California Tax on Services? Keep Your Eyes on This One…
Newly elected California State Senator Rob Hertzberg (D – Los Angeles) recently introduced Senate Bill 8 which would expand the California sales tax to include services. So far, SB 8 is only a broad preamble of why a service tax is necessary in an increasingly service oriented California economy. For example, the bill gives reasons why medical services would not be subject to the new tax (medical services are “necessities of life”, we assume, similar to why most food in a grocery store is not subject to tax). There also would be a corresponding lowering of the state personal and franchise/corporate income taxes as well as directed spending of the new revenues. But, interestingly, at the time of this writing the actual language of the imposition of the new tax on services is not in print.
Why is tracking this new services tax legislation so important? Because a major portion of the eighth largest economy in the world will now be subjected to taxation. We can fully expect many industry groups that are not currently taxable to be clamoring for exemption. There are huge policy questions involved and maybe it is time (again) to have this important discussion regarding California’s tax system. Should we exempt the service of writing custom software knowing that Silicon Valley and its software innovation is the gold standard of the world? Will software development then take place from non-California remote locations? If so, will there be a corresponding use tax on this service? Will Hollywood filmmaking become taxable? What about the fees that are earned in a multi-million dollar wrongful death case? And what about __[blank]__ industry (just fill in the blank)?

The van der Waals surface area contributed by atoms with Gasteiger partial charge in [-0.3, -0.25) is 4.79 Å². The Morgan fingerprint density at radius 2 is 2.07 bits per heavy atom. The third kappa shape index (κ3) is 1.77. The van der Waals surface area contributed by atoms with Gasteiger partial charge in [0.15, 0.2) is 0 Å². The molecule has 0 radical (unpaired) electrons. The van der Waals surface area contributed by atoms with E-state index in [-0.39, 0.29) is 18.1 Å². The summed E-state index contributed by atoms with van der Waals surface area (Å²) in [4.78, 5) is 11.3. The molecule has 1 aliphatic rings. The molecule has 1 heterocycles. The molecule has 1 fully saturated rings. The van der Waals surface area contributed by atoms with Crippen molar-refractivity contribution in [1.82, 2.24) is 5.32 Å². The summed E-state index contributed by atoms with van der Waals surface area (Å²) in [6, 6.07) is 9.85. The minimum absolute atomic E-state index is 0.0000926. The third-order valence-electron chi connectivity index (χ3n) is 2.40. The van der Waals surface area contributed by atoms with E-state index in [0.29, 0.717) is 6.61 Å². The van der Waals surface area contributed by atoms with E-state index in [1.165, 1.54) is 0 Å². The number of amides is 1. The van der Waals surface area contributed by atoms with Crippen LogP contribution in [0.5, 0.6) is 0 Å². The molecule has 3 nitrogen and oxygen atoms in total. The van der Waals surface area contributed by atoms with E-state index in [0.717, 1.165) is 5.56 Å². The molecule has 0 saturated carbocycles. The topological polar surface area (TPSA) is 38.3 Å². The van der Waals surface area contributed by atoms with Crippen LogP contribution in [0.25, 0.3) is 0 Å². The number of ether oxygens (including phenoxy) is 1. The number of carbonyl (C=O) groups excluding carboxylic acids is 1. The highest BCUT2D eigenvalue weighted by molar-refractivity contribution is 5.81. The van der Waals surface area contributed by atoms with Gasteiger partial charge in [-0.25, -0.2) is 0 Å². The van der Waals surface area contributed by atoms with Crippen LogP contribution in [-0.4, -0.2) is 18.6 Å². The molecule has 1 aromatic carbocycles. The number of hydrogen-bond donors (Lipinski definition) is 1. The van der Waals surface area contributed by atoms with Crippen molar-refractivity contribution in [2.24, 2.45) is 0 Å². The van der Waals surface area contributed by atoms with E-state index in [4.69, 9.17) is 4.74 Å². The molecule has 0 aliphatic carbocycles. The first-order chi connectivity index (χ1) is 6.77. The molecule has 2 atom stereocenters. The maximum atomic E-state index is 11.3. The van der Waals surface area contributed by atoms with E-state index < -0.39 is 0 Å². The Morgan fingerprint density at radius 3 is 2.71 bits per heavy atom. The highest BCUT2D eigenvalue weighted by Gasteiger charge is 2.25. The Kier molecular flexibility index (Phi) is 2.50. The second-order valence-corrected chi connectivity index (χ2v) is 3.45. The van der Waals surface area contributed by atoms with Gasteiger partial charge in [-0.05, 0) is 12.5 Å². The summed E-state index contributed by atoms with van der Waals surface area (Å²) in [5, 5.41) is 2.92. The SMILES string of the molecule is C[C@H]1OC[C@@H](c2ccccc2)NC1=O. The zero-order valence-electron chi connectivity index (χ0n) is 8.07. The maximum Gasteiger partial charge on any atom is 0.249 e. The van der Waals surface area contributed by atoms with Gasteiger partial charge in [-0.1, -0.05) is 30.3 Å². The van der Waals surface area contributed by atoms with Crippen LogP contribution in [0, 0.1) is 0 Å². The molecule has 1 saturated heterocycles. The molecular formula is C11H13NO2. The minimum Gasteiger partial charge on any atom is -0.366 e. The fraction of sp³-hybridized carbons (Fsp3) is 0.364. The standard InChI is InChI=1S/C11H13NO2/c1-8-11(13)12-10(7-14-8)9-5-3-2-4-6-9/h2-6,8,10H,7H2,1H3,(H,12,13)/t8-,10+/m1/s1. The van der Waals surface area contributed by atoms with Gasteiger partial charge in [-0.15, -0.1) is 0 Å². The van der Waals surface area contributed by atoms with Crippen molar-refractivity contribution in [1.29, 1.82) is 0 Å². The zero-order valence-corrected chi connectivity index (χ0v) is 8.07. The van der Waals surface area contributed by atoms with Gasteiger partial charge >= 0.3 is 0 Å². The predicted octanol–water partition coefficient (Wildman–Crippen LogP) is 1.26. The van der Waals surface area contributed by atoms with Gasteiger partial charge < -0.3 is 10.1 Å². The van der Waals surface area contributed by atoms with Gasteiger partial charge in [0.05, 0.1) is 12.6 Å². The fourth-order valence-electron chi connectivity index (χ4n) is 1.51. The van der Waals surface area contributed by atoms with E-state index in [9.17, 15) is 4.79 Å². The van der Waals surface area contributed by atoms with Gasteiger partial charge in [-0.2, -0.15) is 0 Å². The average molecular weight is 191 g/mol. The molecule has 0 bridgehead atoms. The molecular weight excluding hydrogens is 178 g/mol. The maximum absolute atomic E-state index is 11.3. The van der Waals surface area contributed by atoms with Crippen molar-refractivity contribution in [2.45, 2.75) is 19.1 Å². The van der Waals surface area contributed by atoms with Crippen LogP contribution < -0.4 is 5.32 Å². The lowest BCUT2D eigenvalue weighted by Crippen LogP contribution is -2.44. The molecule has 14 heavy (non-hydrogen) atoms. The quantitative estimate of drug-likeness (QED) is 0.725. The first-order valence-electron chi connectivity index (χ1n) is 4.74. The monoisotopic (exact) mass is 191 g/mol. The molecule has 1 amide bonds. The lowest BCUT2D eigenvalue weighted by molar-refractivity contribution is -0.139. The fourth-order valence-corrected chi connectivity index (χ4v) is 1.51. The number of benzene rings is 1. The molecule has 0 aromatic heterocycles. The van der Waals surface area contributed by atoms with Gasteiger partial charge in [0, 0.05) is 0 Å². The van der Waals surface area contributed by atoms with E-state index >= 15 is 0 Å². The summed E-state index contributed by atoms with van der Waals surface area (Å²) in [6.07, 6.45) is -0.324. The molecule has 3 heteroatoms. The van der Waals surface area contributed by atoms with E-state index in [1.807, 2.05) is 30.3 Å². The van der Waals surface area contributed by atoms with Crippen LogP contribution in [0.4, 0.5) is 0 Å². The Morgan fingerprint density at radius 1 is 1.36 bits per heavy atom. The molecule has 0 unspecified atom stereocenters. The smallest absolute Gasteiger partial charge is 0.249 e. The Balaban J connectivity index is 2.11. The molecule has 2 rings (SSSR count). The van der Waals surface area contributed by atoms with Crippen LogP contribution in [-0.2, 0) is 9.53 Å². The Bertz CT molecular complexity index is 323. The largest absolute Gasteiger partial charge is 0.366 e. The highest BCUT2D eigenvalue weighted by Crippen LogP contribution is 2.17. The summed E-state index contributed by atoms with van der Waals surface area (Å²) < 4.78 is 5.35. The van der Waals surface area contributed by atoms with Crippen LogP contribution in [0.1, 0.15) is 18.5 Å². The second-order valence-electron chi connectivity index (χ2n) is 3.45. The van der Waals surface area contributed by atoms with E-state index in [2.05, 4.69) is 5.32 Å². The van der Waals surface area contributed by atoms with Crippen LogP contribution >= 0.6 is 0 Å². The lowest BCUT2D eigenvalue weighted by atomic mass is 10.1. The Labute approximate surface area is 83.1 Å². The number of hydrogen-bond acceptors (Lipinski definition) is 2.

We know that other states that have attempted taxation of services have had major problems defining those taxable services, implementing the services tax scheme, and dealing with the negative effects resulting from those newly taxable services (remember Florida?). For those of us living in the tax world, the most important matter is the actual language to be drafted because, as we all know, “the devil is in the details.” Suffice it to say, SB 8 will affect everyone from the small business one-person housepainter to the multinational conglomerate that utilizes sophisticated consulting services. Better watch this one closely!